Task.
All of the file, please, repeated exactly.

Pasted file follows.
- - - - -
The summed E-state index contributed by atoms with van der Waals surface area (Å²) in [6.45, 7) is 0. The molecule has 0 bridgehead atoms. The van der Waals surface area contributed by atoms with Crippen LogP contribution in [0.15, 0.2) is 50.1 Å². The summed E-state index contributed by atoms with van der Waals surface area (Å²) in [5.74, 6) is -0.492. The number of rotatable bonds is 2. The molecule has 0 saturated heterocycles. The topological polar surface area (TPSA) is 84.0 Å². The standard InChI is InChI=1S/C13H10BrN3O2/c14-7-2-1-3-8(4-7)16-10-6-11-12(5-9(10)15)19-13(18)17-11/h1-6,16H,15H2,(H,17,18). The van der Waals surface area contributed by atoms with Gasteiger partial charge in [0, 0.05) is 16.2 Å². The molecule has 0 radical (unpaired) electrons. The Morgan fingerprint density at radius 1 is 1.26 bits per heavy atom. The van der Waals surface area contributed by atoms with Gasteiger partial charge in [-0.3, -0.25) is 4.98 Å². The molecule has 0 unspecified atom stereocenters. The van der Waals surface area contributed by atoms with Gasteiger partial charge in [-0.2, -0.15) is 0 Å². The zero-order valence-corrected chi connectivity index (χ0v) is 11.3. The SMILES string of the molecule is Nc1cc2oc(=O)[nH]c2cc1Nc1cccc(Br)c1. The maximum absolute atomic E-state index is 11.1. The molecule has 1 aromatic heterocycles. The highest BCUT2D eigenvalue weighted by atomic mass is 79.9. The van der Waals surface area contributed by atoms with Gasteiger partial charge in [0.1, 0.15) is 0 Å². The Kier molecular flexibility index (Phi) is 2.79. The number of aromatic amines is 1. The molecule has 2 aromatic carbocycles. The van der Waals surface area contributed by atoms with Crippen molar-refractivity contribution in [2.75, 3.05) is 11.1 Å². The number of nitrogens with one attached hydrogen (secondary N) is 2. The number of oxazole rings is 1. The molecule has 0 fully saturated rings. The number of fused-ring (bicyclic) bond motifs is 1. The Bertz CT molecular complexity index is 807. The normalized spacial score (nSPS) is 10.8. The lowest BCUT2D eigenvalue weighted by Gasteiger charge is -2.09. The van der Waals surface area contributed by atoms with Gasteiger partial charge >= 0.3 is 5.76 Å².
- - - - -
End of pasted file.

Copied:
The summed E-state index contributed by atoms with van der Waals surface area (Å²) in [6.45, 7) is 0. The molecule has 0 bridgehead atoms. The van der Waals surface area contributed by atoms with Crippen LogP contribution in [0.15, 0.2) is 50.1 Å². The summed E-state index contributed by atoms with van der Waals surface area (Å²) in [5.74, 6) is -0.492. The number of rotatable bonds is 2. The molecule has 0 saturated heterocycles. The topological polar surface area (TPSA) is 84.0 Å². The standard InChI is InChI=1S/C13H10BrN3O2/c14-7-2-1-3-8(4-7)16-10-6-11-12(5-9(10)15)19-13(18)17-11/h1-6,16H,15H2,(H,17,18). The van der Waals surface area contributed by atoms with Gasteiger partial charge in [0, 0.05) is 16.2 Å². The molecule has 0 radical (unpaired) electrons. The Morgan fingerprint density at radius 1 is 1.26 bits per heavy atom. The van der Waals surface area contributed by atoms with Gasteiger partial charge in [-0.3, -0.25) is 4.98 Å². The molecule has 0 unspecified atom stereocenters. The van der Waals surface area contributed by atoms with Gasteiger partial charge in [-0.2, -0.15) is 0 Å². The zero-order valence-corrected chi connectivity index (χ0v) is 11.3. The SMILES string of the molecule is Nc1cc2oc(=O)[nH]c2cc1Nc1cccc(Br)c1. The maximum absolute atomic E-state index is 11.1. The molecule has 1 aromatic heterocycles. The highest BCUT2D eigenvalue weighted by atomic mass is 79.9. The van der Waals surface area contributed by atoms with Gasteiger partial charge in [0.1, 0.15) is 0 Å². The Kier molecular flexibility index (Phi) is 2.79. The number of aromatic amines is 1. The molecule has 2 aromatic carbocycles. The van der Waals surface area contributed by atoms with Crippen molar-refractivity contribution in [2.75, 3.05) is 11.1 Å². The number of nitrogens with one attached hydrogen (secondary N) is 2. The number of oxazole rings is 1. The molecule has 0 fully saturated rings. The number of fused-ring (bicyclic) bond motifs is 1. The Bertz CT molecular complexity index is 807. The normalized spacial score (nSPS) is 10.8. The lowest BCUT2D eigenvalue weighted by Gasteiger charge is -2.09. The van der Waals surface area contributed by atoms with Gasteiger partial charge >= 0.3 is 5.76 Å².